October 20, 2005--Posted at 5:30 p.m. CDT
JONESBORO, AR--The Christmas season is a time for giving but are Americans tapped out? Many opened thier pocketbooks to aid victims of Hurricane Katrina while paying record high gas prices at the same time.
When it came time to help those affected by Hurricane Katrina the good neighbors of Region 8 stepped up to the call.
"So far the American Red Cross says they dispersed over one million dollars in funds as well as 500,000 dollars in food clothing and other donations," said Kevin Lawrence, Executive Director of the United Way.
The First Baptist Church in Jonesboro was home to a number of evacuees and they saw the outpouring of generosity.
"Alot of it came from the community things were donated we had lots and lots of canned goods donated, plenty of water," said Kathy Holler, the Minister of Special Ministries at First Baptist in Jonesboro.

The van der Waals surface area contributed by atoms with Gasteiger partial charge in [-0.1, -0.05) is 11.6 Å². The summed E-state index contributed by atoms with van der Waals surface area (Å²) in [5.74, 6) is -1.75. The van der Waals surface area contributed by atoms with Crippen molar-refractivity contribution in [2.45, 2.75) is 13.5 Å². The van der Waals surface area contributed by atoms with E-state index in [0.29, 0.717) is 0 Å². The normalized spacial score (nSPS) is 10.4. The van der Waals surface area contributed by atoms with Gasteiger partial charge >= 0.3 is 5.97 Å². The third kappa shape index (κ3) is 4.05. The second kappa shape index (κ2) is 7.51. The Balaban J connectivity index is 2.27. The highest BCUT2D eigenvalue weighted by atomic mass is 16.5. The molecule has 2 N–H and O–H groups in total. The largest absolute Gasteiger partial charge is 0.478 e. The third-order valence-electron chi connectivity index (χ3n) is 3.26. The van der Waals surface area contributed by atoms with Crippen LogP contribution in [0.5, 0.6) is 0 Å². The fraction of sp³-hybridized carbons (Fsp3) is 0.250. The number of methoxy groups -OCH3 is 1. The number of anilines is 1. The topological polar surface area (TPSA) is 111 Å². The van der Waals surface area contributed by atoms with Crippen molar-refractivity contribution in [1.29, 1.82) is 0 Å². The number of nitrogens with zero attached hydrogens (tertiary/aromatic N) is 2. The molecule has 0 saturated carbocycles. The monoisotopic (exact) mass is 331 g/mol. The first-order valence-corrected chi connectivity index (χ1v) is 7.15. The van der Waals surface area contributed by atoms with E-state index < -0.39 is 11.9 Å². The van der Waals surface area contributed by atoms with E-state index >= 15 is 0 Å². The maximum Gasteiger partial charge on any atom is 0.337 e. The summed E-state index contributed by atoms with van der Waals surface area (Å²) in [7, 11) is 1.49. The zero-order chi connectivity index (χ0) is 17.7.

But as Christmas and Thanksgiving approach could charitable organizations feel the crunch?
"Our organizations and agencies supported the hurricane relief effort and they are kind of worried a little bit how much the community can continue to give and support," said Lawrence.
With Toys for Tots coming up along with other Christmas drives Kathy believes her church and the community will continue to give.
"They believe in sharing with other people what they have that has been the tradition of this church's family and i don't see that changing because we had an extra opportunity to minister through the Hurricane Katrina victims," said Holler.
The United Way's annual campaign is in full swing and they are already well ahead of projections, for Northeast Arkansans who have a tradition of giving it is all about filling the need.
"This year since they saw the evacuees first hand and got to hear their stories i think it has renewed the hearts of everybody and they feel that compassion so i think people are more willing to give," said Lawrence.
Even though the holiday season is right around the corner there are always people to help.
"I think we have to be aware that needs don't just happen at Thanksgiving and Christmas, these people need help 365 days a year," said Holler.